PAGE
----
IN 1979, in a short book called “The Future of Intellectuals and the Rise of the New Class,” the sociologist Alvin Gouldner took up a question then being vigorously debated by social analysts: Did the student movements of the 1960s signal that the highly educated were on their way to becoming a major political force in American society?
Dr. Gouldner’s answer was yes. As a man of the left, he had mixed feelings about this development, since he thought the intelligentsia might be tempted to put its own interests ahead of the marginalized groups for whom it often claimed to speak.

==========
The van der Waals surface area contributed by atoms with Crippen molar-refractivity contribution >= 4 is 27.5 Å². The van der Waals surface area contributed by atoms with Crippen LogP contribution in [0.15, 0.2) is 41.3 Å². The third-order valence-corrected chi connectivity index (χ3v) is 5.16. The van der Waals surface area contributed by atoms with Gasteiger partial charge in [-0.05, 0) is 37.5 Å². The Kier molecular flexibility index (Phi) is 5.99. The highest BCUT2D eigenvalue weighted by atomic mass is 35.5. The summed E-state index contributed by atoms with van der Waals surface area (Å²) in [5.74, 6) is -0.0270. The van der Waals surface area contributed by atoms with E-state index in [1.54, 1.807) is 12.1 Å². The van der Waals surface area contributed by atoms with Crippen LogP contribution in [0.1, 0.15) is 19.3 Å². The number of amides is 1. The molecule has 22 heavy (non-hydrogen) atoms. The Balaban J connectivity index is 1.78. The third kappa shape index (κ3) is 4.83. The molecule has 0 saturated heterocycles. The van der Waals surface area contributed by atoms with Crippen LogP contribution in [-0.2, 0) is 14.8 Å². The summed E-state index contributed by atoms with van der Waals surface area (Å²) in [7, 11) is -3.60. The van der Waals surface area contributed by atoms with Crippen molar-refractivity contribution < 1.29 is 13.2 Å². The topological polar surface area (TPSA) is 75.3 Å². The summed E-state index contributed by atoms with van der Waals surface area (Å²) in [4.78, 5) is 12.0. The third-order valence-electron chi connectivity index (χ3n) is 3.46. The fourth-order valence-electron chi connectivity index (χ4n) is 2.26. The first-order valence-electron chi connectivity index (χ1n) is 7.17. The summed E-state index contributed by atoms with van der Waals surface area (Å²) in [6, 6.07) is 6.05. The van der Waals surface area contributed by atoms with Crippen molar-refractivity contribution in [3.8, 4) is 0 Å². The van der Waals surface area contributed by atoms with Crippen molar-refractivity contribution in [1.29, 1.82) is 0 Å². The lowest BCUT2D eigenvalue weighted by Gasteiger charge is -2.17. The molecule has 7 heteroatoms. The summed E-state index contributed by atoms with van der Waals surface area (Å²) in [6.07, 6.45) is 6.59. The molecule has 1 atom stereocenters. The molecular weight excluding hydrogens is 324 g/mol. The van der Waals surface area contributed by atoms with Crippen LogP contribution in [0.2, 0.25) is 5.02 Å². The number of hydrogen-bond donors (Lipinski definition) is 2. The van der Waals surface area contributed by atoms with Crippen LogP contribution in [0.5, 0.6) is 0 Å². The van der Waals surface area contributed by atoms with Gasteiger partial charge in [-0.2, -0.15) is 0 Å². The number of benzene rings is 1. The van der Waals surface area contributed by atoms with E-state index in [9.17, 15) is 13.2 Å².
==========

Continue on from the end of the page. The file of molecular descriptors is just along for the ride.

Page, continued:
Today, with an ideological gap widening along educational lines in the United States, Dr. Gouldner’s arguments are worth revisiting. Now that so many people go to college, Americans with bachelor’s degrees no longer constitute an educational elite. But the most highly educated Americans — those who have attended graduate or professional school — are starting to come together as a political bloc.
– The New York Times